Insights May 2023
Insights May 2023
- Lamb prices are set to remain subdued in the next few months as high supply is expected to extend into the start of winter.
- Strong growth in demand for lamb from China, South Korea and the UAE is being matched by weaker US demand.
- Mutton prices have posted a strong recovery in recent weeks but will likely stabilise in coming weeks.
Australian lamb prices will take direction from a resumption of normal supply trends in May following a disrupted April. Public holidays meant working days all but one week in April was shortened. This led to the week ending 21st April seeing the highest weekly lamb slaughter since December 2019. Meanwhile the rest of the month saw weekly slaughter well below previous months. Lamb supply is expected to lift in May with plenty of lambs still to be sold. This should also help sustain weekly supply into winter rather than the typical decline in supply seen during June and July.
As a result of a more extended period of high supply, lamb prices are not expected to see their usual 10 per cent increase from April to July as supply tapers off. This will keep prices languishing below five-year average levels for the time being. The end of April saw the National Trade Lamb Indicator (NTLI) drop below 700c/kg again. This followed a short-lived improvement back to 733c/kg in early April. Currently, the NTLI is 14.9 per cent below its five-year average. Weaker demand has weighed heavier on lighter lamb categories with light lambs 24 per cent below average and restocker lambs down 32 per cent on average. Heavy lambs have held up relatively better and only trail the five-year average by 10 per cent.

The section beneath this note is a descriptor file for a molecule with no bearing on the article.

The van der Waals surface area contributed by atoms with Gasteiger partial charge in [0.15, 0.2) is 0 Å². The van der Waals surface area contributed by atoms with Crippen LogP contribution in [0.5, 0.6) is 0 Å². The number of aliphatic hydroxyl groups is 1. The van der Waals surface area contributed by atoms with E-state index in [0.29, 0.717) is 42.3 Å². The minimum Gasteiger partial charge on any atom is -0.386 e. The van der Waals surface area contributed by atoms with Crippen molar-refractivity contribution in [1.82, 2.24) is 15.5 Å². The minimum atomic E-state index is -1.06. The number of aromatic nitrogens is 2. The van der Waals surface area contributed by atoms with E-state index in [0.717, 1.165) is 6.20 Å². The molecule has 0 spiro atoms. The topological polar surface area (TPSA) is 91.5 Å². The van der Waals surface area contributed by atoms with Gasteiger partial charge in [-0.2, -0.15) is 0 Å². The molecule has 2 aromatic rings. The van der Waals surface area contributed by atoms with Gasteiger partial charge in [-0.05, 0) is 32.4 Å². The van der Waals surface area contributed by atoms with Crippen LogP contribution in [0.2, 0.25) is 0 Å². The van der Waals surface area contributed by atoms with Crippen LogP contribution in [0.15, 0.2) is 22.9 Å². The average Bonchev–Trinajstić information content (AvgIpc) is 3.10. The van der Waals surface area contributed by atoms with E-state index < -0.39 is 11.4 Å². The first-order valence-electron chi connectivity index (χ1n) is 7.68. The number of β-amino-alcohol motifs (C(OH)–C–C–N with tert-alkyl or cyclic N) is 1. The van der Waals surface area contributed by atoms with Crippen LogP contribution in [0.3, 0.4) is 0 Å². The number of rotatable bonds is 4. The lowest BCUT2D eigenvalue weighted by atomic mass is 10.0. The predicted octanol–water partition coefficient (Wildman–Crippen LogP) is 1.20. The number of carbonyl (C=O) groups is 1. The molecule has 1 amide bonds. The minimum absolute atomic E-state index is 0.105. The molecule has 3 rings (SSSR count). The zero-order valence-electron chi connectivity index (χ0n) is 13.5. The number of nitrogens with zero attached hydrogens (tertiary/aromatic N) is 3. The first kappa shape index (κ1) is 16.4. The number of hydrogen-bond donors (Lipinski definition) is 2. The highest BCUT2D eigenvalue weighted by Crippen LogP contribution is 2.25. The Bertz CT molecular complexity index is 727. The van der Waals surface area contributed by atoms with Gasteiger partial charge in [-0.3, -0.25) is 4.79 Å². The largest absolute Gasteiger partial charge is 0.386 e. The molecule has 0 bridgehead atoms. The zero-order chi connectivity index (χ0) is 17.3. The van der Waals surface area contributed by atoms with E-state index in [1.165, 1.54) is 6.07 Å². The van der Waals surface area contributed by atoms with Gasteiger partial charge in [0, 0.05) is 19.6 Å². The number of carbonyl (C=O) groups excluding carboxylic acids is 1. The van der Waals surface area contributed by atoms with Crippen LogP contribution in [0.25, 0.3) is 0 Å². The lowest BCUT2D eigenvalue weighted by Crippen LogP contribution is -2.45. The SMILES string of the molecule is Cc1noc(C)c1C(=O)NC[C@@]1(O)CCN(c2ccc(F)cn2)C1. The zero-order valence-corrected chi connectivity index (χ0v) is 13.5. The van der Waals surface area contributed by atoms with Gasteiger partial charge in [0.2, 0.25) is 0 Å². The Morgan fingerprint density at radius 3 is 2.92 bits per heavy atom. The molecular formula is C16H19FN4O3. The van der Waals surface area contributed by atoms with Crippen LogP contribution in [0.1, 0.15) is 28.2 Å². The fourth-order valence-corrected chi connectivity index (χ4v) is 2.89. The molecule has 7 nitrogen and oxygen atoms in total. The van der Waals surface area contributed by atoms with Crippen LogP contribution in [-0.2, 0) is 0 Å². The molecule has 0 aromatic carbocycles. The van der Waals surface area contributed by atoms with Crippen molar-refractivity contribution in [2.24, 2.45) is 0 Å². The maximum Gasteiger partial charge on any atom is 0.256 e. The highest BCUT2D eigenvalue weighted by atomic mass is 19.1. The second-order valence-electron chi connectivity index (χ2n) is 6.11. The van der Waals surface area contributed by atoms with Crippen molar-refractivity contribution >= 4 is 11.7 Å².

Lamb export volumes have continued to outpace 2022 levels despite supply disruptions causing fewer exports in April. Exports during January to April were five per cent higher than 2022 and the largest volume since 2020. Rebounding demand from China and the UAE has driven this growth while South Korea has further cemented itself as an important market. These improvements have helped offset a 22.6 per cent decline in year-to-date exports to the US where economic conditions is seeing consumers trade down to cheaper proteins. This balance of weaker US demand matching growth in other major markets will likely prevent much upside to lamb prices in coming months.
A lack of upside for lamb prices is also likely to prevent any further improvement in mutton prices following a strong recovery in recent weeks. The National Mutton Indicator (NMI) has rebounded by 49 per cent since mid-March. Having briefly dropped below 300c/kg, the NMI has since recovered to 442c/kg. This saw the NMI’s discount to the NTLI close to 34 per cent, much closer to the five-year average discount of 32 per cent. This is in much greater alignment compared to the gap of 57 per cent in mid-March. Further growth in mutton prices is unlikely until supply declines from current high levels. Despite the supply disruptions, average weekly sheep slaughter in April was still 26.4 per cent above the five-year average. As with lamb, elevated supply has driven an increased volume of mutton exports. Year-to-date export volume is up 44 per cent on 2022. This growth has been supported by a strong rebound in Chinese demand with exports to China up 77 per cent from 2022.
Source: Meat & Livestock Australia
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